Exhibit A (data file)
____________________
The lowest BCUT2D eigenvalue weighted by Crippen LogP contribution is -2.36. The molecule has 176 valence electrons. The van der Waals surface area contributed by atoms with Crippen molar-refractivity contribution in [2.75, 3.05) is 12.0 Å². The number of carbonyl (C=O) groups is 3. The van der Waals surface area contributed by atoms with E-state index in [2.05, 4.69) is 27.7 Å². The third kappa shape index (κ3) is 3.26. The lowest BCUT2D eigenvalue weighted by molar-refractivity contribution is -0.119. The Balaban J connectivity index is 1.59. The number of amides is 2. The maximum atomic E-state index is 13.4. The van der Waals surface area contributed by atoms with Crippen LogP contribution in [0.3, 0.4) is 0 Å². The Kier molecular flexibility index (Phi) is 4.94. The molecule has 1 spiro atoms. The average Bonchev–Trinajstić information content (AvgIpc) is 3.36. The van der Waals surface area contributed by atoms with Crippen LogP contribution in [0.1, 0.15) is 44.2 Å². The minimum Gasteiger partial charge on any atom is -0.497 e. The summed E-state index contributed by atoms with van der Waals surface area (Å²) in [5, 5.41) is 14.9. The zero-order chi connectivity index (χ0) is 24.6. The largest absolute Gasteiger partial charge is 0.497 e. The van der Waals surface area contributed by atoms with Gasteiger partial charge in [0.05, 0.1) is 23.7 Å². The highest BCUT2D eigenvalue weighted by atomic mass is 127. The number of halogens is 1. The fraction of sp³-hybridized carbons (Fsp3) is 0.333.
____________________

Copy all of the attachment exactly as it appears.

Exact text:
The lowest BCUT2D eigenvalue weighted by Crippen LogP contribution is -2.36. The molecule has 176 valence electrons. The van der Waals surface area contributed by atoms with Crippen molar-refractivity contribution in [2.75, 3.05) is 12.0 Å². The number of carbonyl (C=O) groups is 3. The van der Waals surface area contributed by atoms with E-state index in [2.05, 4.69) is 27.7 Å². The third kappa shape index (κ3) is 3.26. The lowest BCUT2D eigenvalue weighted by molar-refractivity contribution is -0.119. The Balaban J connectivity index is 1.59. The number of amides is 2. The maximum atomic E-state index is 13.4. The van der Waals surface area contributed by atoms with Crippen LogP contribution in [0.3, 0.4) is 0 Å². The Kier molecular flexibility index (Phi) is 4.94. The molecule has 1 spiro atoms. The average Bonchev–Trinajstić information content (AvgIpc) is 3.36. The van der Waals surface area contributed by atoms with Crippen LogP contribution in [0.1, 0.15) is 44.2 Å². The minimum Gasteiger partial charge on any atom is -0.497 e. The summed E-state index contributed by atoms with van der Waals surface area (Å²) in [5, 5.41) is 14.9. The zero-order chi connectivity index (χ0) is 24.6. The largest absolute Gasteiger partial charge is 0.497 e. The van der Waals surface area contributed by atoms with Gasteiger partial charge in [0.05, 0.1) is 23.7 Å². The highest BCUT2D eigenvalue weighted by atomic mass is 127. The number of halogens is 1. The fraction of sp³-hybridized carbons (Fsp3) is 0.333.